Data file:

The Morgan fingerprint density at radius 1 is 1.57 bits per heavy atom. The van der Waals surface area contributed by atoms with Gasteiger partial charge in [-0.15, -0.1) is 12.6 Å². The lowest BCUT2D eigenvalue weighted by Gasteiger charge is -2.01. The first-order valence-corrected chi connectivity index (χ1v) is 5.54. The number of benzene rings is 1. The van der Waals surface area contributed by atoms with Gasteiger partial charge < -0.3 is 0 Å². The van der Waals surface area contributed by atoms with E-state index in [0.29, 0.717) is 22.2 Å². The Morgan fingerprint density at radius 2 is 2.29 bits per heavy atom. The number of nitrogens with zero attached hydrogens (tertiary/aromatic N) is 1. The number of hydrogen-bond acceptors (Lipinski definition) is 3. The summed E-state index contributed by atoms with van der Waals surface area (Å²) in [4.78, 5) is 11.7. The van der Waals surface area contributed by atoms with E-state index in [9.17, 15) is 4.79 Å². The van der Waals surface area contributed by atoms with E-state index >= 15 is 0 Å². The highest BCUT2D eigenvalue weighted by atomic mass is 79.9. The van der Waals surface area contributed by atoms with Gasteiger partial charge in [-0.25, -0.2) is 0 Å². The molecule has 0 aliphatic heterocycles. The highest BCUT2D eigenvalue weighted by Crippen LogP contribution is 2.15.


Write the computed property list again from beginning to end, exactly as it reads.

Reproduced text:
The Morgan fingerprint density at radius 1 is 1.57 bits per heavy atom. The van der Waals surface area contributed by atoms with Gasteiger partial charge in [-0.15, -0.1) is 12.6 Å². The lowest BCUT2D eigenvalue weighted by Gasteiger charge is -2.01. The first-order valence-corrected chi connectivity index (χ1v) is 5.54. The number of benzene rings is 1. The van der Waals surface area contributed by atoms with Gasteiger partial charge < -0.3 is 0 Å². The van der Waals surface area contributed by atoms with E-state index in [0.29, 0.717) is 22.2 Å². The Morgan fingerprint density at radius 2 is 2.29 bits per heavy atom. The number of nitrogens with zero attached hydrogens (tertiary/aromatic N) is 1. The number of hydrogen-bond acceptors (Lipinski definition) is 3. The summed E-state index contributed by atoms with van der Waals surface area (Å²) in [4.78, 5) is 11.7. The van der Waals surface area contributed by atoms with E-state index in [9.17, 15) is 4.79 Å². The van der Waals surface area contributed by atoms with E-state index >= 15 is 0 Å². The highest BCUT2D eigenvalue weighted by atomic mass is 79.9. The van der Waals surface area contributed by atoms with Gasteiger partial charge in [-0.25, -0.2) is 0 Å². The molecule has 0 aliphatic heterocycles. The highest BCUT2D eigenvalue weighted by Crippen LogP contribution is 2.15.